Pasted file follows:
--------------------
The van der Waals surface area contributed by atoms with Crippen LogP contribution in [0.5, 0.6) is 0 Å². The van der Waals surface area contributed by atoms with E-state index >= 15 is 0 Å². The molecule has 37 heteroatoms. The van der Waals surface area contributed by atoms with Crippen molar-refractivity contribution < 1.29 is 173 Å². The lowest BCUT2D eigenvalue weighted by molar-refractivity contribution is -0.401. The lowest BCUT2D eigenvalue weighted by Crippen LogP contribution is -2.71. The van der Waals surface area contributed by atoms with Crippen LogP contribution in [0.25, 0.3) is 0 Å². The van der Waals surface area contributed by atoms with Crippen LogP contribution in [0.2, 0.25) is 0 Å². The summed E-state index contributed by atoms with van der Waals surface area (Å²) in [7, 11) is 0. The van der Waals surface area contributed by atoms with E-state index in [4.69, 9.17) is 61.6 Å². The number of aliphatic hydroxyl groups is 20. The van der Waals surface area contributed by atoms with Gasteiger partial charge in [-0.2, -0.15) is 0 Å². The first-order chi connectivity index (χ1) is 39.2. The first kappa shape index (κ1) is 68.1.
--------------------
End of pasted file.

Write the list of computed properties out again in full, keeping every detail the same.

The van der Waals surface area contributed by atoms with Crippen LogP contribution in [0.5, 0.6) is 0 Å². The van der Waals surface area contributed by atoms with E-state index >= 15 is 0 Å². The molecule has 37 heteroatoms. The van der Waals surface area contributed by atoms with Crippen molar-refractivity contribution < 1.29 is 173 Å². The lowest BCUT2D eigenvalue weighted by molar-refractivity contribution is -0.401. The lowest BCUT2D eigenvalue weighted by Crippen LogP contribution is -2.71. The van der Waals surface area contributed by atoms with Crippen LogP contribution in [0.25, 0.3) is 0 Å². The van der Waals surface area contributed by atoms with Crippen LogP contribution in [0.2, 0.25) is 0 Å². The summed E-state index contributed by atoms with van der Waals surface area (Å²) in [7, 11) is 0. The van der Waals surface area contributed by atoms with E-state index in [4.69, 9.17) is 61.6 Å². The number of aliphatic hydroxyl groups is 20. The van der Waals surface area contributed by atoms with Gasteiger partial charge in [-0.2, -0.15) is 0 Å². The first-order chi connectivity index (χ1) is 39.2. The first kappa shape index (κ1) is 68.1.